Unfortunately, not this kind of lottery.

This year, Barnard Res Life was able to purchase access to StarRez software, an “industry leader” in housing lotteries. This particular software is used by many other colleges across the country, including CC and SEAS . Yup, that’s right–Barnard has decided to do something the same way Columbia does. A wonderful move, Res Life–how about we apply the same philosophy to guest sign ins? Kingston praised the system for using a process that people can understand that is flexible enough for last minute changes and adjustments to housing groups.

“There was no housing software company that would run the housing lottery the way we were before,” he explained, so the new process is a bit different than the one used previously.

Some highlights of the changes after the jump



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Meet Hailey Winstead, epigenetics researcher, brunch fan, and the subject of this week’s CU Women in STEM profile!

Bwog Science is back with CU Women in STEM, where we highlight the amazing women in science at Columbia. Our latest profile is from Hailey Winstead (CC ’18), whose interests lie in psychology, specifically behavioral epigenetics!

Major: Psychology/Pre-med

What subjects are you interested in? Psychobiology and Behavioral Epigenetics: basically how the environment can impact our genes, and how our genes then impact our behavior. I am also interested in how hormones, specifically estrogen and testosterone, impact neurodevelopment.

How did you get interested in psychology? Can you remember the specific moment that got you hooked on your subject? My general interest in psychology started in 8th grade when my science class talked about Mamie and Kenneth Clark (see below under favorite scientist). I came into Columbia planning to major in psychology, but thought about switching to biology several times. I stayed with psychology after learning about behavioral epigenetics, because the idea that the environment can change how our genes are expressed and that expression can impact our behavior is just really cool.

What research have you done? I am currently writing a senior thesis on the effects of Bisphenol A (BPA–yes, the stuff in plastics) exposure during the prenatal period. I work in the Champagne Lab and we are interested in the impact of early life experiences on behavior and what epigenetic variations make it possible for associated neural mechanisms to exist within a lifetime and across generations.

What are your career goals? I plan on attending medical school, but am taking a gap year to do research.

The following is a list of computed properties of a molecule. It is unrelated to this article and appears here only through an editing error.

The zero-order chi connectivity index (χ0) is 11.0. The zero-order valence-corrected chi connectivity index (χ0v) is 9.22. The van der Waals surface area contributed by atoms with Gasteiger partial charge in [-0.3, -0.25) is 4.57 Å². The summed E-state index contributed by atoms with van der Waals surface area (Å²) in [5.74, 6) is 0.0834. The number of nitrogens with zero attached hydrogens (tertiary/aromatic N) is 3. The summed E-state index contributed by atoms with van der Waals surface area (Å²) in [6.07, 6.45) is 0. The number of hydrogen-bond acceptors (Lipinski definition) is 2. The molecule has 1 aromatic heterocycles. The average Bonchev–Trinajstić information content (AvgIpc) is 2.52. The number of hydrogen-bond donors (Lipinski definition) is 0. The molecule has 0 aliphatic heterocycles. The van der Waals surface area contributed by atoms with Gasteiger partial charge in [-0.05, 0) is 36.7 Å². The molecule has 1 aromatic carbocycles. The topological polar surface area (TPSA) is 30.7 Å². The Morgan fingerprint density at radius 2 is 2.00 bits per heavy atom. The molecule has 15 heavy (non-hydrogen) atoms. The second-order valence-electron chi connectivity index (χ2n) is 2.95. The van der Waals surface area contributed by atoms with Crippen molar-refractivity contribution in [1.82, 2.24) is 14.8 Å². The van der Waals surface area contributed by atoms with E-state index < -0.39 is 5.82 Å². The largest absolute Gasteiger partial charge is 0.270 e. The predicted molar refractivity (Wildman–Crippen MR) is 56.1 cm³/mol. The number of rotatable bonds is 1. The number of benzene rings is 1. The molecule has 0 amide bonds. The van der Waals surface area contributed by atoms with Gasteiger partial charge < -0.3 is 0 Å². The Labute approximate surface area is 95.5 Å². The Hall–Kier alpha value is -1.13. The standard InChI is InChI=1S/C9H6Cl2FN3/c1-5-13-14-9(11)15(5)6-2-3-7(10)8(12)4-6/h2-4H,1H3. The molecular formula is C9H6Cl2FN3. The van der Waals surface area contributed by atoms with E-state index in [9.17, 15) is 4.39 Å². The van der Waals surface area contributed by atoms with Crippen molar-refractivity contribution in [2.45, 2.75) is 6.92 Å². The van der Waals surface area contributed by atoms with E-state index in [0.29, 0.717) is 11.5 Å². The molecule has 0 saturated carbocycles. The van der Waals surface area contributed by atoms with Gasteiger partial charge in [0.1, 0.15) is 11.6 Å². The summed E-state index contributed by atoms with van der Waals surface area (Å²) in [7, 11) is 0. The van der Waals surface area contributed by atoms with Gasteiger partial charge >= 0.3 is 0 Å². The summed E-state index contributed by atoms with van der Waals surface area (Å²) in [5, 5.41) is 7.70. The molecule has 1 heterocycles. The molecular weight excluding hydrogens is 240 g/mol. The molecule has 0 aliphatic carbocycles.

Learn more about Hailey here!



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What’s Happening Around The World: The famous German car manufacturing cities of Stuttgart and Dusseldorf have decided to alleviate pollution in the area by banning older diesel vehicles, a move that “sets a precedent” for other German and possibly European cities. It’s like how Apple stops selling “older” iPhones, except way better for the environment. (BBC)

Also, no more rickety-ass trucks. In Germany, anyway.

What’s Happening In The US: The judiciary was the branch of government nobody cared about in AP Gov, but now it’s the only thing keeping us sane – The Supreme Court refused Trump’s request to hear his challenge to DACA, keeping it in place for now, and the Second Circuit Court of Appeals decided that the 1964 Civil Rights Act applies to LGB workers, meaning they can’t be fired based on their sexual orientation. (NYTimes, soft paywall; ACLU)

What’s Happening In NYC: Don’t go to the Met, you will get measles and die. An infected tourist decided to visit one of the most popular museums in the world, as well as stay in hotels in both Manhattan and Brooklyn, before seeing a doctor. If you ever felt a burning desire to catch up on your MMR vaccine, this is the time. (Fox)

What’s Happening At Columbia: Big Brother is watching us, argues Columbia professor Bernard Harcourt at an event titled “The Counterrevolution: How our Government Went to War Against its Own Citizens”. If you’re paranoid about surveillance, this may or may not be the event for you – in any case, it takes place in Buell Hall tonight from 6-7:30 pm.

Overheard: “Should I skip the JP Morgan networking breakfast to have brunch with Sig Chi?”